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Moral and Immoral Science Science does not always turn out to be perfect, as seen in the 'Frankenstein' horror, and nor do scientists. It is quite ironic that most scientific investigations have been

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Introduction

Moral and Immoral Science Science does not always turn out to be perfect, as seen in the 'Frankenstein' horror, and nor do scientists. It is quite ironic that most scientific investigations have been God's gift to humans around the globe for thousands of years. Yet society today still has a tendency to fear immoral experiments, holding scientists responsible for not familiarising people with resulting harms and benefits. In 1883 an English scientist, Sir Francis Galton, invented the term 'Eugenics' meaning good in birth or noble in heredity. Galton encouraged upper class citizens of good health, intelligence and righteous character to breed more, whilst discouraging lower class citizens to do so, seeing them as mentally and physically unfit. ...read more.

Middle

Assuming these doors exist, and were to be opened unleashing the truth, such issues may certainly cause disaster to the politics involved and shake the existing distraught relations between people of different social standards and cultures. This could lead to infinite aftereffects. However, if the investigations were to be perfected in all zones, and society was presented with a logical explanation, where social anthropology is considered, then 'Eugenics' could be treated diversely. I agree with Lewis Wolpert's opinion that scientists are citizens with natural duties to society like any other individual is, though asking them to be socially responsible could lead to corrupt usage. ...read more.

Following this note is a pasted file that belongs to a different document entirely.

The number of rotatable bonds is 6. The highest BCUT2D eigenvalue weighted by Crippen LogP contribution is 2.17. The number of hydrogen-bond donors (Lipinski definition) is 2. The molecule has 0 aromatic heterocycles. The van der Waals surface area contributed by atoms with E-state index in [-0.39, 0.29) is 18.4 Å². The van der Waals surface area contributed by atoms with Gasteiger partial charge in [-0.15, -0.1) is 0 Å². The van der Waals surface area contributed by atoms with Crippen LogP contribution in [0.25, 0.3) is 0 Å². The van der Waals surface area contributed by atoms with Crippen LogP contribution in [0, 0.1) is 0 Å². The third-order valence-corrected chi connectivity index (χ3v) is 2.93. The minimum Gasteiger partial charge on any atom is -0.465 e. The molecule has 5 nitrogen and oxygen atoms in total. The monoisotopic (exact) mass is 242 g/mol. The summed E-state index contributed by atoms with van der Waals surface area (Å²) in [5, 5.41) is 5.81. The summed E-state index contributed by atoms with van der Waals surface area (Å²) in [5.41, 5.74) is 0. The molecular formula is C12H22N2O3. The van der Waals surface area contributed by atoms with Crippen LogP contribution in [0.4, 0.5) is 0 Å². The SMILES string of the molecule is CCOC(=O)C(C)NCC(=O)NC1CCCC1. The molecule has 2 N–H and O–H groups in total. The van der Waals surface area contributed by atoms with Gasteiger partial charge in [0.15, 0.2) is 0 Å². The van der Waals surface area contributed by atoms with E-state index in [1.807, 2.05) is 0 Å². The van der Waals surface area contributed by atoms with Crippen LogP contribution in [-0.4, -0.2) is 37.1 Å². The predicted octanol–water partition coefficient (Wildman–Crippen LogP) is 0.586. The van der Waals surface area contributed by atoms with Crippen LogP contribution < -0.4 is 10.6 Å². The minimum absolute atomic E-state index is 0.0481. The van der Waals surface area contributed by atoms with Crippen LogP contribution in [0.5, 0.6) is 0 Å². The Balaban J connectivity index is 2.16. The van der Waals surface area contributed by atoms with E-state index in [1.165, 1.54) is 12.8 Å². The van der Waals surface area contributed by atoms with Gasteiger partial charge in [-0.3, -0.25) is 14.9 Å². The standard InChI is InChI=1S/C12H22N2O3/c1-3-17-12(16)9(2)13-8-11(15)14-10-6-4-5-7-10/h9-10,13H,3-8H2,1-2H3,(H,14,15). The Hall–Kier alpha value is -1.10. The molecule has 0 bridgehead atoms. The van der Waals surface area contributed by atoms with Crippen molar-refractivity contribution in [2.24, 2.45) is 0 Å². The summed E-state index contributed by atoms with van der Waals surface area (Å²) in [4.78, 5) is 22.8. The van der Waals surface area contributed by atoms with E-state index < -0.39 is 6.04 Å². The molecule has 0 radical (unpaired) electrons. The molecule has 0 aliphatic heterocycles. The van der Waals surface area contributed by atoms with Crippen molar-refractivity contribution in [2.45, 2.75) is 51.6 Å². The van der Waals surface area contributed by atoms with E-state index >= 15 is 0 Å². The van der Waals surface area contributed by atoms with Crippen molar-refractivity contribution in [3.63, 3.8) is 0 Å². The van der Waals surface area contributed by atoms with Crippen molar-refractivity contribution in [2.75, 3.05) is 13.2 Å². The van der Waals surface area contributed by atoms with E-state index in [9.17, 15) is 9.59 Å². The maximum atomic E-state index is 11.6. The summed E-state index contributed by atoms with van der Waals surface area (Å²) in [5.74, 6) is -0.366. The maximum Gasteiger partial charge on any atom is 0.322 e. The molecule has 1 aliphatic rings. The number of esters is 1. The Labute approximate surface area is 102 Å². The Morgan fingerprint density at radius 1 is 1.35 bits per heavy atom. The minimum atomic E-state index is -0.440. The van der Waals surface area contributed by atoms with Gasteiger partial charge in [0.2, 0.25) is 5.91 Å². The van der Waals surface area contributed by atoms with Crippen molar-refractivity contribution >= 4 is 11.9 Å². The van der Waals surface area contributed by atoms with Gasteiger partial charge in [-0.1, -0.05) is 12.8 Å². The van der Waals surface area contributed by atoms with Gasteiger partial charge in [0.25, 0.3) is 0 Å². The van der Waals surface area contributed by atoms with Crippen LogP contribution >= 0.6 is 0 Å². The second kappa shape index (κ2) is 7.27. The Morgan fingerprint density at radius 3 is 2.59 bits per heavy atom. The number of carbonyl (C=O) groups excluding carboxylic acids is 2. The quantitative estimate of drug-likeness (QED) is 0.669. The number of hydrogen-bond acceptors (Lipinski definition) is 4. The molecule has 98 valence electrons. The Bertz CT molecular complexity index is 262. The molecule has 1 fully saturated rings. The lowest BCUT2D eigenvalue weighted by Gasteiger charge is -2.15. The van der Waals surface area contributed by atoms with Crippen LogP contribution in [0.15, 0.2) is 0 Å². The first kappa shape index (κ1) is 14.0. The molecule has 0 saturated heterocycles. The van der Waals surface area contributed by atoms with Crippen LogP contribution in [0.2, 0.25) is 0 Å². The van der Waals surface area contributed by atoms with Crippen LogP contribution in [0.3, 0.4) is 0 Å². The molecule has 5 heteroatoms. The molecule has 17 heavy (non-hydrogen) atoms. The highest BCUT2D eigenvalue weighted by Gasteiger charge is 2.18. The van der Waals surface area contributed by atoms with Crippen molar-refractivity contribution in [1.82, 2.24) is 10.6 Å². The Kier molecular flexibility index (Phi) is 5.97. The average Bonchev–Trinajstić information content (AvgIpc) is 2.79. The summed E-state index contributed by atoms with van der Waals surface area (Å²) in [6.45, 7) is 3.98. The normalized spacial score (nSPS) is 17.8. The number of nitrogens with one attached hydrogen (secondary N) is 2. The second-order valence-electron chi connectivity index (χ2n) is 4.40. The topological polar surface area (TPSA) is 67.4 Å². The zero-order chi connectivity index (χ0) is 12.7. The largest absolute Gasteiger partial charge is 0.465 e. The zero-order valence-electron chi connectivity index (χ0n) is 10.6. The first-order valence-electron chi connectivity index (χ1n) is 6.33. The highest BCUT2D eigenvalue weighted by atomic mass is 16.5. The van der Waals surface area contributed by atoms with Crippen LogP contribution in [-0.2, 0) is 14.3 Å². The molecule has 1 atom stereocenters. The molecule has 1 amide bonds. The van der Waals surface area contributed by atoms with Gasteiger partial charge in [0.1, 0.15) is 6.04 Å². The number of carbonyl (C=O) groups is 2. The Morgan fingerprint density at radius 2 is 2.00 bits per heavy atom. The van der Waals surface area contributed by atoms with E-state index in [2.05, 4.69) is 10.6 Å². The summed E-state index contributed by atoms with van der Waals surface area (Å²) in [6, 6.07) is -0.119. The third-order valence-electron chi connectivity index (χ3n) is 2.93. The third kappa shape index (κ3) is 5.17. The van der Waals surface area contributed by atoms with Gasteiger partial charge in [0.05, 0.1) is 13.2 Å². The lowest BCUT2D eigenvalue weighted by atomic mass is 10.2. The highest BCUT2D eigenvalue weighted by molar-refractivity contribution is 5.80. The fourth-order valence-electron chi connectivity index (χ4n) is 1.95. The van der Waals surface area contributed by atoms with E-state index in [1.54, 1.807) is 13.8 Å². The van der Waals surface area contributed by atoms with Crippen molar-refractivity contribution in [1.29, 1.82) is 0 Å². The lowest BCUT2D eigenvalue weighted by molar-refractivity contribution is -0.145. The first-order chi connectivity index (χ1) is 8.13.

Conclusion

He believed that his responsibilities as a citizen obliged him to keep his discovery as a secret, knowing that if his findings were broadcasted another nation, such as Germany, could build the Atomic bomb using it in a critical time of war. Scientists should not always be blamed because they maybe governed by circumstances that surround them, just like Szilard was. When ethical and immoral codes are involved without the knowledge of the public, as 'Eugenics' had been , then I believe the blame falls on the scientists themselves, especially when scientific misconduct is involved. However, if experiments are reported accurately and conclusions are offered, then blaming any scientist for unforeseen errors would be unfair. In all aspects of science whether moral or immoral, the decision should be unanimous by both society and politics. ...read more.

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